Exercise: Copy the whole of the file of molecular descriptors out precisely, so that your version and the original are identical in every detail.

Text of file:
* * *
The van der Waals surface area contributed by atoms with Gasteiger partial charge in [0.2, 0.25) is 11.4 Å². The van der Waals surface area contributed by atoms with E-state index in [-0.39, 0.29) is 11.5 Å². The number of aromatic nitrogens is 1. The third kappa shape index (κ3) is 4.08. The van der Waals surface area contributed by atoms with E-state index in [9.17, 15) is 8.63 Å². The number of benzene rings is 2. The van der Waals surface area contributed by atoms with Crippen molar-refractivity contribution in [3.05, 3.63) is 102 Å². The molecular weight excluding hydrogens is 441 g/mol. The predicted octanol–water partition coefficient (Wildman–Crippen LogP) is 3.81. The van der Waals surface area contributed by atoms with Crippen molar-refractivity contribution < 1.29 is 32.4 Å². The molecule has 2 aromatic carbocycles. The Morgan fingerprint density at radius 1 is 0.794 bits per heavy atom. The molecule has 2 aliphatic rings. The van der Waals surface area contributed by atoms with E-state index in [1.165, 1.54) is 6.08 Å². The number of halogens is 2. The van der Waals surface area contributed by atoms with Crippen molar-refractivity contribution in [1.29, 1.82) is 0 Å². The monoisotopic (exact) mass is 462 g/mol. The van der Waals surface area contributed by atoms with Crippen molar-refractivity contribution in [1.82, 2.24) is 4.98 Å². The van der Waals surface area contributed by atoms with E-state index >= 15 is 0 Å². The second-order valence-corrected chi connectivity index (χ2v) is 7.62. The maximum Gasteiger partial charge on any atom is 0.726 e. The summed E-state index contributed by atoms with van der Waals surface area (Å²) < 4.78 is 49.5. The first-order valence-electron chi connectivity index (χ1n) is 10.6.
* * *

The van der Waals surface area contributed by atoms with Gasteiger partial charge in [0.2, 0.25) is 11.4 Å². The van der Waals surface area contributed by atoms with E-state index in [-0.39, 0.29) is 11.5 Å². The number of aromatic nitrogens is 1. The third kappa shape index (κ3) is 4.08. The van der Waals surface area contributed by atoms with E-state index in [9.17, 15) is 8.63 Å². The number of benzene rings is 2. The van der Waals surface area contributed by atoms with Crippen molar-refractivity contribution in [3.05, 3.63) is 102 Å². The molecular weight excluding hydrogens is 441 g/mol. The predicted octanol–water partition coefficient (Wildman–Crippen LogP) is 3.81. The van der Waals surface area contributed by atoms with Crippen molar-refractivity contribution < 1.29 is 32.4 Å². The molecule has 2 aromatic carbocycles. The Morgan fingerprint density at radius 1 is 0.794 bits per heavy atom. The molecule has 2 aliphatic rings. The van der Waals surface area contributed by atoms with E-state index in [1.165, 1.54) is 6.08 Å². The number of halogens is 2. The van der Waals surface area contributed by atoms with Crippen molar-refractivity contribution in [1.29, 1.82) is 0 Å². The monoisotopic (exact) mass is 462 g/mol. The van der Waals surface area contributed by atoms with Crippen molar-refractivity contribution in [1.82, 2.24) is 4.98 Å². The van der Waals surface area contributed by atoms with E-state index >= 15 is 0 Å². The second-order valence-corrected chi connectivity index (χ2v) is 7.62. The maximum Gasteiger partial charge on any atom is 0.726 e. The summed E-state index contributed by atoms with van der Waals surface area (Å²) < 4.78 is 49.5. The first-order valence-electron chi connectivity index (χ1n) is 10.6.